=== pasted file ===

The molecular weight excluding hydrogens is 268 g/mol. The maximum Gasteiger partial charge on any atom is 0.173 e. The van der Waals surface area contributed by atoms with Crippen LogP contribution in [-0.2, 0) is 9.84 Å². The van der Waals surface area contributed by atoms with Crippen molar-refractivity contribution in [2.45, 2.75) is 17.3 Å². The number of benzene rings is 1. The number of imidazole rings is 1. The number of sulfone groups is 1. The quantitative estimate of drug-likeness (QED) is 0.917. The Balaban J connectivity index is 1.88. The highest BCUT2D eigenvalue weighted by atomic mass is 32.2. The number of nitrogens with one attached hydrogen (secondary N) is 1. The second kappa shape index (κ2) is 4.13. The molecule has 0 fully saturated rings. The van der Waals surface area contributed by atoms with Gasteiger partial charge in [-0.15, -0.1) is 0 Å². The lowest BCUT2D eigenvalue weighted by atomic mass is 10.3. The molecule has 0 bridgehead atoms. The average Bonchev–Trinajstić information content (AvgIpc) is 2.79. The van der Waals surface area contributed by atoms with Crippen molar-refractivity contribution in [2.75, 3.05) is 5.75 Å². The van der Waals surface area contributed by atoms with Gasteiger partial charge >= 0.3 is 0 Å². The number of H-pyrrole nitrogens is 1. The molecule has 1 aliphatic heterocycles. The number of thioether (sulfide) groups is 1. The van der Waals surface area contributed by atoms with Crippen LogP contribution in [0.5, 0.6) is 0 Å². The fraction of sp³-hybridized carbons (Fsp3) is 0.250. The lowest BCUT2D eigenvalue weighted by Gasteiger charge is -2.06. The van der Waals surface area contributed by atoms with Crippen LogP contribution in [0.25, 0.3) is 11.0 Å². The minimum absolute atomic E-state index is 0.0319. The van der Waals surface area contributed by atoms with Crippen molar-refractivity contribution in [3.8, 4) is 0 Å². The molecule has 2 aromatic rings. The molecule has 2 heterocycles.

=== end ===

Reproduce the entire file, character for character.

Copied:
The molecular weight excluding hydrogens is 268 g/mol. The maximum Gasteiger partial charge on any atom is 0.173 e. The van der Waals surface area contributed by atoms with Crippen LogP contribution in [-0.2, 0) is 9.84 Å². The van der Waals surface area contributed by atoms with Crippen molar-refractivity contribution in [2.45, 2.75) is 17.3 Å². The number of benzene rings is 1. The number of imidazole rings is 1. The number of sulfone groups is 1. The quantitative estimate of drug-likeness (QED) is 0.917. The Balaban J connectivity index is 1.88. The highest BCUT2D eigenvalue weighted by atomic mass is 32.2. The number of nitrogens with one attached hydrogen (secondary N) is 1. The second kappa shape index (κ2) is 4.13. The molecule has 0 fully saturated rings. The van der Waals surface area contributed by atoms with Gasteiger partial charge in [-0.15, -0.1) is 0 Å². The lowest BCUT2D eigenvalue weighted by atomic mass is 10.3. The molecule has 0 bridgehead atoms. The average Bonchev–Trinajstić information content (AvgIpc) is 2.79. The van der Waals surface area contributed by atoms with Crippen molar-refractivity contribution in [2.75, 3.05) is 5.75 Å². The van der Waals surface area contributed by atoms with Gasteiger partial charge >= 0.3 is 0 Å². The number of H-pyrrole nitrogens is 1. The molecule has 1 aliphatic heterocycles. The number of thioether (sulfide) groups is 1. The van der Waals surface area contributed by atoms with Crippen LogP contribution in [0.5, 0.6) is 0 Å². The fraction of sp³-hybridized carbons (Fsp3) is 0.250. The lowest BCUT2D eigenvalue weighted by Gasteiger charge is -2.06. The van der Waals surface area contributed by atoms with Crippen LogP contribution in [0.25, 0.3) is 11.0 Å². The minimum absolute atomic E-state index is 0.0319. The van der Waals surface area contributed by atoms with Crippen molar-refractivity contribution in [3.8, 4) is 0 Å². The molecule has 2 aromatic rings. The molecule has 2 heterocycles.